Riz Ahmed on putting away his character after the shoot

It’s weird. I have trouble putting characters away, if I’m honest. I still act out scenes from The Night Of sometimes. I always think about how else I could have done something. Sometimes I have quite an obsessive personality, for better and worse, so in a way, I feel they don’t leave me. But that’s okay – I don’t mind hanging out with Bodi Rook for a few more years, at least. He’s a complicated guy. He’s trying to do the right thing, so he’s not a bad person to have around.

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Gareth Edwards on the similarities between Monsters, Godzilla and Rogue One

There are things that I gravitate towards that I subconsciously went to on this film. One of the obvious ones is the Death Star: what does that symbolically represent in the real world? It’s the nuclear arms race, and trying to be the first to get the nuclear weapon. One of the little games we would play when we were trying to figure out the story is take all the science fiction away, and tell the story like a classic film. It very much easily became a WWII war movie when we did that – this race to get a super weapon.

So those themes and that imagery – even getting imagery of the tests in the South Pacific, that I’d gone through with Godzilla, some of that came to mind. Maybe that affected this film more than I realised. I find all that stuff fascinating. When science fiction and fantasy sort of reflect the real world in some way, and it’s symbolic, that’s when it’s strongest, I think.

The cast on Rogue One’s themes of diversity, unity and selflessness

Riz Ahmed: It’s 2016, you know? So if you’re telling a story, you’re telling it to the world. People have access to everything, whether they stream film and TV at home or go and see movies at multiplexes, which are now around the world, it makes sense that our stories reflect the diverse audiences that we’re telling them to. So I think it feels natural. It feels right.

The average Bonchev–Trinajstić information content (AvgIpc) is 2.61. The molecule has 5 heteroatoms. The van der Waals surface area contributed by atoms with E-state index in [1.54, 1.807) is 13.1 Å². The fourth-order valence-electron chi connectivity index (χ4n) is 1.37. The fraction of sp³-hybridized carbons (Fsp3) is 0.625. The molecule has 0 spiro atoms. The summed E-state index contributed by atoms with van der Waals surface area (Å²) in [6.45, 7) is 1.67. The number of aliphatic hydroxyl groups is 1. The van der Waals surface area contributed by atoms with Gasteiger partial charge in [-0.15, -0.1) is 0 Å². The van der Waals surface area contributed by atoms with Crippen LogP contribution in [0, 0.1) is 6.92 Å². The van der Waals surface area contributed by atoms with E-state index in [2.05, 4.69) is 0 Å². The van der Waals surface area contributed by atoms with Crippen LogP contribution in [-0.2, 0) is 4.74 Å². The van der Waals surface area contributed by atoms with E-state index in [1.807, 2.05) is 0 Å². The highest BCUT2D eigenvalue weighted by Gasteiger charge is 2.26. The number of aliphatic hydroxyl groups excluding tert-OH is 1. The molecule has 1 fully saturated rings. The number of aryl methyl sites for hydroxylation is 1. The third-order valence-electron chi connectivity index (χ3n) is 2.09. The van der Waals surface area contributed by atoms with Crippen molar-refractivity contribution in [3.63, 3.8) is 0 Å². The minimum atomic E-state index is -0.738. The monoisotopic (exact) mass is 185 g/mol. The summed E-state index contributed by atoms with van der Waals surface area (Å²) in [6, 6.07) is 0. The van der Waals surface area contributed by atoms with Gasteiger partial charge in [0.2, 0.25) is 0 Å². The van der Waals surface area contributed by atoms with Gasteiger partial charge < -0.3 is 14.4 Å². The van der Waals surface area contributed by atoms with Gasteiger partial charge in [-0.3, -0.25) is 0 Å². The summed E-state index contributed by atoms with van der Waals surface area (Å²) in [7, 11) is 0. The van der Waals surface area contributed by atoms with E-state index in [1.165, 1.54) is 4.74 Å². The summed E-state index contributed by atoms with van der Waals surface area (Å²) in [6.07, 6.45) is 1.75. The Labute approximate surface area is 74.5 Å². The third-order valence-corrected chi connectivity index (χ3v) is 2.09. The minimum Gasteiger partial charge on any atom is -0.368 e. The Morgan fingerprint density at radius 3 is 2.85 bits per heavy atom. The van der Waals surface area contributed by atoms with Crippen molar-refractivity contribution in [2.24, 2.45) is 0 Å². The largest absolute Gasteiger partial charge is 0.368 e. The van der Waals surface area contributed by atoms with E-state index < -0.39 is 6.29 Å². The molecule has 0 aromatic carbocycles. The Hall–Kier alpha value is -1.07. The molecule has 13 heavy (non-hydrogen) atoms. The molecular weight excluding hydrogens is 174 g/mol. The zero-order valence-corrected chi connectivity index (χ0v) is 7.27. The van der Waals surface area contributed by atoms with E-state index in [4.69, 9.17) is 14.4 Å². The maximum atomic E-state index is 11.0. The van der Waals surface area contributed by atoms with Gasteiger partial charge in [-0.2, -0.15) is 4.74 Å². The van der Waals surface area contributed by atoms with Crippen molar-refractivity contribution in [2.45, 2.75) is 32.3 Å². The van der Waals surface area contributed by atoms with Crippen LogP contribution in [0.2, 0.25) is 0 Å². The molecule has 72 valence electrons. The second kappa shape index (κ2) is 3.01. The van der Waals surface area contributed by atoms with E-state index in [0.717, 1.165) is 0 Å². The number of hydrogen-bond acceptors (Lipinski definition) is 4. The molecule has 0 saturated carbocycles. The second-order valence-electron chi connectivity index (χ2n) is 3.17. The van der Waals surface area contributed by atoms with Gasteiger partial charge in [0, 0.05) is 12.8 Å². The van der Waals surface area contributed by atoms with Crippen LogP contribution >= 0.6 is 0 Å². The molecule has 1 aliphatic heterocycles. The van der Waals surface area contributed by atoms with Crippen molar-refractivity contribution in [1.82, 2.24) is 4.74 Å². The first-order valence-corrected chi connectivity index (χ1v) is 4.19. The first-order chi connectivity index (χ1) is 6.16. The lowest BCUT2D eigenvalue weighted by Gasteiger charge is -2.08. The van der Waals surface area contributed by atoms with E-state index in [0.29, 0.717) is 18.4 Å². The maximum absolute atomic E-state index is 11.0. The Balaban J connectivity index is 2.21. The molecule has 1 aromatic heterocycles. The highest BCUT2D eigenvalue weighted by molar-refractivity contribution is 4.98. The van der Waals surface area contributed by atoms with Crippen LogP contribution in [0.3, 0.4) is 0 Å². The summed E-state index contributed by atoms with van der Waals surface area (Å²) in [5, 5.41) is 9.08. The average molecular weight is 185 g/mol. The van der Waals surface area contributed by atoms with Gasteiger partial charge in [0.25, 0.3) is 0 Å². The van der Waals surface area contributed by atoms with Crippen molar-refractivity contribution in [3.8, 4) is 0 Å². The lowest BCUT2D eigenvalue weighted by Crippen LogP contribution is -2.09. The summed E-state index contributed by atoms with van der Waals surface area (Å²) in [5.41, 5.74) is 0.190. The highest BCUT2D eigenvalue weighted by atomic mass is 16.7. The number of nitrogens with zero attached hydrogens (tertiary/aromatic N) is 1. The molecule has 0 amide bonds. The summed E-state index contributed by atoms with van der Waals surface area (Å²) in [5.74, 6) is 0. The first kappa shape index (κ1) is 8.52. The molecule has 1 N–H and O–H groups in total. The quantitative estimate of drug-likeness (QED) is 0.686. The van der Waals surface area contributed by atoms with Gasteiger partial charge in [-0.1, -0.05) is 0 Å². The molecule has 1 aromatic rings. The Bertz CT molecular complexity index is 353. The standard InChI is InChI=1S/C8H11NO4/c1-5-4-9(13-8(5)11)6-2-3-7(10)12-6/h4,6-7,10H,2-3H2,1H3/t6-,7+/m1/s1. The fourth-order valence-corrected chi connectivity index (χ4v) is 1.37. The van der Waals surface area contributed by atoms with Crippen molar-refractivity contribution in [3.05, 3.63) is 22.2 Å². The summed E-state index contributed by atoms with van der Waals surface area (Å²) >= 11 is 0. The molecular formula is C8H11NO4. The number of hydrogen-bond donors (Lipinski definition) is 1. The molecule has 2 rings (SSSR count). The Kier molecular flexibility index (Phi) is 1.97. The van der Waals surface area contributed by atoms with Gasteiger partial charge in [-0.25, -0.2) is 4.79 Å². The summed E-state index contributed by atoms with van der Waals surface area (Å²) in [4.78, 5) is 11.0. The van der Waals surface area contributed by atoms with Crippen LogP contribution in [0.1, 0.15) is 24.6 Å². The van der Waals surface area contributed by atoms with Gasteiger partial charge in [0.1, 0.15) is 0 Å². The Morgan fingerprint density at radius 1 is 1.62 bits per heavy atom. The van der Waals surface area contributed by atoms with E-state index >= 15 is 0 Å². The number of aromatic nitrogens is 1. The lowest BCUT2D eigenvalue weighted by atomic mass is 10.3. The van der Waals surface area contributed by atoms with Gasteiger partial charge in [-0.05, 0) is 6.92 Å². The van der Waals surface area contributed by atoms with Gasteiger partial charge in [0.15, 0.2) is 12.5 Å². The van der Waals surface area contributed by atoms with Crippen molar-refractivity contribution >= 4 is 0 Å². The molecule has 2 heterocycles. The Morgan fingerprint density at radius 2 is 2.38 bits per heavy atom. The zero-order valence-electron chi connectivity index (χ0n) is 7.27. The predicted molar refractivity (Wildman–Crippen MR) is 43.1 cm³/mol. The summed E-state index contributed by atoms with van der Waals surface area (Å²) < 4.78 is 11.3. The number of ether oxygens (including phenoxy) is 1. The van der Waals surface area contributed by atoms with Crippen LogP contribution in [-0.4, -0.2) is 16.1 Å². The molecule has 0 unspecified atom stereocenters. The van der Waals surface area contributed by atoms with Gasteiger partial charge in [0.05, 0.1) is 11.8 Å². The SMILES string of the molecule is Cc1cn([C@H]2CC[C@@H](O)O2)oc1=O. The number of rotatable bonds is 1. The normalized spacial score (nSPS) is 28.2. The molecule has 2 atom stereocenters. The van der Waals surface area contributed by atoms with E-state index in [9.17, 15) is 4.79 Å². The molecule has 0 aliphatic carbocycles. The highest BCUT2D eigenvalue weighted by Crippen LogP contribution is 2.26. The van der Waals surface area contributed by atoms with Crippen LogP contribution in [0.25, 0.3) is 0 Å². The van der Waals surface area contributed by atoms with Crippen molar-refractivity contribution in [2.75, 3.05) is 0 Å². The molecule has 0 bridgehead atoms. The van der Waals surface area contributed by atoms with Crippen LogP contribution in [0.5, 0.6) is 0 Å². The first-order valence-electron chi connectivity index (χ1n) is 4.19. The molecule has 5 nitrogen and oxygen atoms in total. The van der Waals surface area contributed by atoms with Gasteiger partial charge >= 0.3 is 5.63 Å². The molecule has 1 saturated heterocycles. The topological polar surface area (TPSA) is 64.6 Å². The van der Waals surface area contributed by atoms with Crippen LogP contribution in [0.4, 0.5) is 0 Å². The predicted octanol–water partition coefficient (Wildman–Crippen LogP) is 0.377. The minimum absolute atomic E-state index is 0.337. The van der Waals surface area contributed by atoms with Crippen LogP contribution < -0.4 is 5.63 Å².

Ben Mendelsohn: I think it’s very lucky when you have an enormous studio film that has such diversity, and has such richness of themes. People are already taking the viewpoints they’ve seen in Rogue One, and bringing their own take on what it’s about. And that’s enriching.

Alan Tudyk: It’s easy to be apathetic and get lost in your phone. [Chuckles] The luxuries of the day. I have a problem myself of just getting into my computer and, “Ugh. I’m upset about that.” And then the next page… “Ugh! I’m upset about that. Ooh! Shopping. Whoo! I like that.” You know? Taking action is, I think, rare.

Star Trek explored race relations and interracial romance and a lot of political things. Done with aliens, it’s somehow palatable. It doesn’t hit you right in the face. Twilight Zone was the same way. They’re great, moral stories, and Rogue One is no different. It teaches a great thing about hope, and an individual’s power to affect change. 

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Felicity Jones: Jyn’s on the outside of society. She’s fallen out of it; she feels completely disillusioned and the film, in many ways, is about someone becoming politicised. It’s someone finding a belief and fighting for something. 

Diego Luna: It’s about getting involved, about getting your hands dirty. It’s about, if something worries you, get out there. Find people who think like you do, and you might find the strength you’re not finding to do something [on your own]. So it is about that. Our strength is in our numbers, and you’re not alone. So go out there, connect with others, and do something. Yes, it’s a film about that. 

I mean, science fiction has always been a tool to make comments on reality, comments on things that matter. By starting a film, saying, “This happens in a galaxy far, far away”, I can say so many things. And when you start to get uncomfortable, I go, “No! It’s not about you! Don’t get me wrong. It’s not personal. This is in a galaxy far, far away!” It’s a very effective tool to say things, you know. 

The first [Star Wars] was a reaction to the 70s, and this film’s a reaction to 2015. These films are a great tool to reach a big audience with an idea that matters, that can trigger the right things. I love that this film isn’t just an adventure, it’s not just a very emotional journey, but it also has a very pertinent message. I feel very lucky to be part of it.